From Metabolism to Mori

By Jeremy B. Altman Assoc. AIA posted 11-22-2011 23:20


“Group Form” – an approach by Maki Fumiko, Otaka Masato and other Metabolists for urban planning on a city scale that groups buildings like a village.  With linkages and urban relationships further accommodated, the village of a group form evolved into the idea of mega-structures or cities within a city.  Perhaps it is architectural karma then, that a museum exhibit about Metabolism and group form would be held in the mixed use development of Mori Corporation’s Roppongi Hills (in the Mori Art museum of the Mori Tower) precisely when the AIA Crafting the Future conference met in Tokyo. 

The first mixed-use mega project by Mori Corporation was the Ark Hills project in Roppongi. “Ark” in this case is an acronym for Akasaka Roppongi Knot and was placed in a location that would help tie the two districts together.  It was a government conceived project, privately executed.  By working with the community and with government support – the private entity was entitled to a larger FAR as an incentive.  The ownership of the project is now a Kumiyai, a community ownership organization, with Mori Corporation holding the majority interest.

The model of Tokyo has seen numerous iterations according to Mike Madigan who led a discussion at the AIA session on the Tokyo model; in its current form it is about the 5th iteration.  This model has taken a group of 20 people 15 months to build and was used as part of Tokyo’s bid for the Olympics which they made in 2006.  Now it is can be made accessible to anyone.  Some of the future changes will be the inclusion of the Haneda International terminal which is taking a long time because security concerns limit their ability to get information.  Another large area to be changed will be MacArthur lane, the plan for which dates back to the American occupation.  Since that time, all new development has had to take the future development into account and allow for a Champs Elysees style street running east to west.  Buildings in that area have been set back for decades to allow for a wider axis.

Some of Mori Corporations competitors prefer development in the Marunochi district close to the Imperial Palace.  That area is especially popular with financial institutions as a symbol of prestige based on their address.  However, the eastern side of the palace represents the historical edge of bedrock (one used to be able to approach the palace by boat) so depth to bedrock in the Marunochi area is around 40 meters while in Roppongi it is only around 5 meters.  Besides this advantage, the Mori Tower in Roppongi is equipped to generate all electricity on site.  Tri-gen/Co-gen (recovery of both steam and heat) generators power the facility.  They have incorporated lessons learned from the Kobe quake and placed all the gas lines in soft/flexible tubing. There building is connected to the city utility as a backup.  It did not suffer inconveniences from the power disruption due to the nuclear crisis in Fukushima and as a result, the building is almost completely rented.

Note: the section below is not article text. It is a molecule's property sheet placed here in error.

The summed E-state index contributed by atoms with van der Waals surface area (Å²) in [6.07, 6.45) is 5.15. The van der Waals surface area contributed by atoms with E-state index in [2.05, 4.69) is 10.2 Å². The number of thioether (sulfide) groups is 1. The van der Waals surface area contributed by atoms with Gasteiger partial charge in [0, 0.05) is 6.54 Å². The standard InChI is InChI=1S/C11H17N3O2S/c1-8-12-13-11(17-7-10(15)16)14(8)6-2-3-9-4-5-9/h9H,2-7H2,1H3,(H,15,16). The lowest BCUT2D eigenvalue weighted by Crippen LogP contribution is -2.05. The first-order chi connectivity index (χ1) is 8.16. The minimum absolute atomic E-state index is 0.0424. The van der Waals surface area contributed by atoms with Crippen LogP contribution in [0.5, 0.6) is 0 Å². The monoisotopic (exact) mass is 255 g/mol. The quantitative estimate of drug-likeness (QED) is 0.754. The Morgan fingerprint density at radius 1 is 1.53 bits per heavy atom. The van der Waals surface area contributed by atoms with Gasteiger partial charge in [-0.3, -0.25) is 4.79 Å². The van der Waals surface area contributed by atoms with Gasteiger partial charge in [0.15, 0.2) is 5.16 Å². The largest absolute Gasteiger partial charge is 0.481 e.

Mori projects and ones like Tokyo Midtown (a Mitsui project) attempt to “greenify” the area.  Many roofs are green to help mitigate the urban heat island effect and a noticeable temperature difference from the surrounding area has been measured.  The company is also proud of the amount of green-space created between buildings. While improving on what they feel Tokyo does well already, namely vertical integration of uses below-ground, such mega-structures begin to do alleviate what Tokyo does poorly (and cities like New York do well) such as horizontal integration of uses. 

One can easily appreciate the problems that the Metabolists were trying to solve with architecture around mid-century.  They saw the problems of modern cities in general as originating from cycles of disorderly construction and demolition.  Japan by 1960 had only just begun to recover from unprecedented destruction due to the Second World War.  Their concept of bringing order thru mega-structures to a chaotic urban fabric is slowly being realized by mixed use projects like Roppongi Hills, Tokyo Midtown and even Sky Tree.  While the Metabolists envisioned a future where the technological, industrially-driven designs grew organically on a city scale; at a human scale they appear to lack a heart and soul.  Is it an example of Modernism’s flaw of a meta-story; that an entire city should be designed by a single mind or were the Metabolists just ahead of their time?  Has it been left to Mori Corporation (Roppongi and Ark Hills), Mitsui Fudosan (Tokyo Midtown) and Obayashi (Sky Tree) to craft the future set out by the Metabolists in the 1960’s?